BurgerFi Turns to Digital Kiosks Amid Labor Shortage

    The technology brings in 16 percent more in average check. 

    Fast Casual | January 12, 2022 | Trevor Griner

    BurgerFI

    BurgerFi's same-store sales increased 13 percent year-over-year in 2021.

    BurgerFi executives shared several details of their business plan for the coming year at the ICR conference this week, including new technology, a revamped development strategy, and a January price increase to offset inflation.  

    The brand is looking to bounce back from an underwhelming 2021 that failed to meet expansion goals. BurgerFi opened 16 stores last year (10 company-run and six franchises), well below its projected 25-30 restaurants. Lagging development was in large part due to pandemic-related circumstances, CEO Ian Baines and CFO Michael Rabinovitch said during the conference.

    But the Florida-based chain is out to prove its still prepared to grow. Rabinovitch said the company is “really excited to get into 2022 and put out some results that will show the investment community that [BurgerFi] an investment worth taking.”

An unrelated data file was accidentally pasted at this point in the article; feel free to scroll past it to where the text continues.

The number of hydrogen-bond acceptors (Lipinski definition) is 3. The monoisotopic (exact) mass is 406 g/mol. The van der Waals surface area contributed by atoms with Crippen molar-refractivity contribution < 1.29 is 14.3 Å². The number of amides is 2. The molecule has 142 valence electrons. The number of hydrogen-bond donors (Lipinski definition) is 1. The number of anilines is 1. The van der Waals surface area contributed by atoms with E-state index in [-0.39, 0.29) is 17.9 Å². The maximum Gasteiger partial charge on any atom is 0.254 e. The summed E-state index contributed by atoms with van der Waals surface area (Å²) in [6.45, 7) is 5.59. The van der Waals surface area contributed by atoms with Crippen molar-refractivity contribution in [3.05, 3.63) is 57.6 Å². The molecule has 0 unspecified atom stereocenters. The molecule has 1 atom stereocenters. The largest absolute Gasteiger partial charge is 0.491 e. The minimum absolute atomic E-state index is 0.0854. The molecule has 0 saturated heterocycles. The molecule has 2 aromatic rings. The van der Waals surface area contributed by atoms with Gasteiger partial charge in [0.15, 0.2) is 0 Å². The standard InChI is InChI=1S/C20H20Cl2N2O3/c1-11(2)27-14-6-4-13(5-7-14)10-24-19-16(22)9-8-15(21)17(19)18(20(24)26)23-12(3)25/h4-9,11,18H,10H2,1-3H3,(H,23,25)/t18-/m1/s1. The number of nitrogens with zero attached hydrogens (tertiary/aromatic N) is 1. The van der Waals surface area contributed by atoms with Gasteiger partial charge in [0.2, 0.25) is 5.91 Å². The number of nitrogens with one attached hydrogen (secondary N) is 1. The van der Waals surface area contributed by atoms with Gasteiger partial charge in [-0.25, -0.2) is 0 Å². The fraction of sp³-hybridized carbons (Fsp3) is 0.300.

The burger chain hopes much of its attraction will come from technological upgrades as it finds solutions for the ongoing labor shortage. Digital kiosks debuted around two months ago at four locations, and Baines and Rabinovitch said results have beaten expectations.

    “We really like what we’re seeing,” Rabinovitch said. “Both from an experience perspective … as well as an outcome perspective.”

    With a user-friendly kiosk in place, fewer workers are needed in the front of the house and customers avoid points of friction. Secondly, Baines and Rabinovitch said kiosks have provided a noticeable bump in sales. They credit the increased average ticket to the technology’s ability to upsell, something a busy employee running a register might not have time to do.

    At the four test sites, two out of three ordering stations have shifted to kiosk. The technology is absorbing anywhere between 50 and 70 percent of orders, with a 30 to 50 percent upsell rate. Average check from kiosks is 16 percent higher than orders taken by person.

    Before the technology can be rolled out systemwide, several evaluations need to be made, such as making sure the technology’s deployment partner can sustain the business, Rabinovitch said. But there is a keen interest in introducing the technology nationally.

    “We’re probably about halfway through our evaluation period, and it’s a decision we’d want to make in early 2022,” he said.

    In addition to kiosks, the fast casual announced in December that it will be the first restaurant to launch in-car ordering through 5G cars debuting next summer. The innovation will be rolled out in partnership with Mavi.io, an in-car retail marketplace that curates shopping options on an interactive vehicle dashboard. Picture a driver verbally telling the car they're hungry, and the vehicle responding with options on the dashboard. The car would then place the order, coordinate navigation, and notify the restaurants when it arrives.